Originally Posted by Faster
I think I'd steer away from tile too, myself.. some minimal fairing and a good nonskid should do the job, but don't make it too harsh since, as a shower obviously people will be barefoot on it.
By the sounds of it the curvature may preclude the removable grid....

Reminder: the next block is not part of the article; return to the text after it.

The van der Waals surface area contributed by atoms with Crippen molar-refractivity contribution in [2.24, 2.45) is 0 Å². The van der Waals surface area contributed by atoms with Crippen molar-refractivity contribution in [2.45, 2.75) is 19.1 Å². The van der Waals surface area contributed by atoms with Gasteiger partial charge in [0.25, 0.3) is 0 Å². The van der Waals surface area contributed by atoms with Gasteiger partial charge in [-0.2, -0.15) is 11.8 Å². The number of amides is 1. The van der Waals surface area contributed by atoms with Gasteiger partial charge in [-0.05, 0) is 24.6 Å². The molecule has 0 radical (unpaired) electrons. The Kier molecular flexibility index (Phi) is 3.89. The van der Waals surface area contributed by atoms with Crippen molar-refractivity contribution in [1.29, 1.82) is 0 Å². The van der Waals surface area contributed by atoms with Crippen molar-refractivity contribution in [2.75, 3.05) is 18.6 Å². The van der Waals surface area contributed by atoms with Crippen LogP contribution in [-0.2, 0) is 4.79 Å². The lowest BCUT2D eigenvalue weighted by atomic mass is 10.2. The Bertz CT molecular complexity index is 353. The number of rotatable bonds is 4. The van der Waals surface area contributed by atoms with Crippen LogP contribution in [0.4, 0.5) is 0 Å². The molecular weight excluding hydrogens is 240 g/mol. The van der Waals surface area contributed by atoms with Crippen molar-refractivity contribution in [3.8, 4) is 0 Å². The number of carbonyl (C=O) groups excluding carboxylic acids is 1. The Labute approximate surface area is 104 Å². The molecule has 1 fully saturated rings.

I made a teak shower base on the curved floor in the head of our Cal 2-29 by laying down 1"x2" teak stringers fore'n aft about 6" apart and screwing these into the glass pan beneath. I then made side to side cross pieces by laminating 1/8" x 1" wide teak batten strips across the stringers, spaced roughly 1" apart (and obviously not on top of the screws holding the stringers in place on the underlying pan). The first of the cross pieces were held in place with epoxy adhesive where they crossed each of the stringers together with small (#6) flat head wood screws through the battens and into the underlying stringers. Once the epoxy cured and the first of the cross pieces were fixed in place, I laid second, then third, then forth, etc, battens on top of the previously placed battens--each held in place with epoxy and small screws until the epoxy cured, after which the screws were removed--until I had cross pieces 5/8" thick. The screws in the last of the cross pieces were pulled and the screw holes drilled to accept 1/4" plugs. Because of the curvature of each successive batten, and the epoxy adhesive between each, one could unscrew the screws holding the stringers in place without the "grate" springing flat. A little work with an Exacto knife and a "Mouse" palm sander cleaned and smoothed the battens and a couple of coats of "Amazon Brazilian Lemon Oil" that polishes up nicely, smells good, and blocks mold finished the job. That was long about 1987 and the home made grating is still going strong.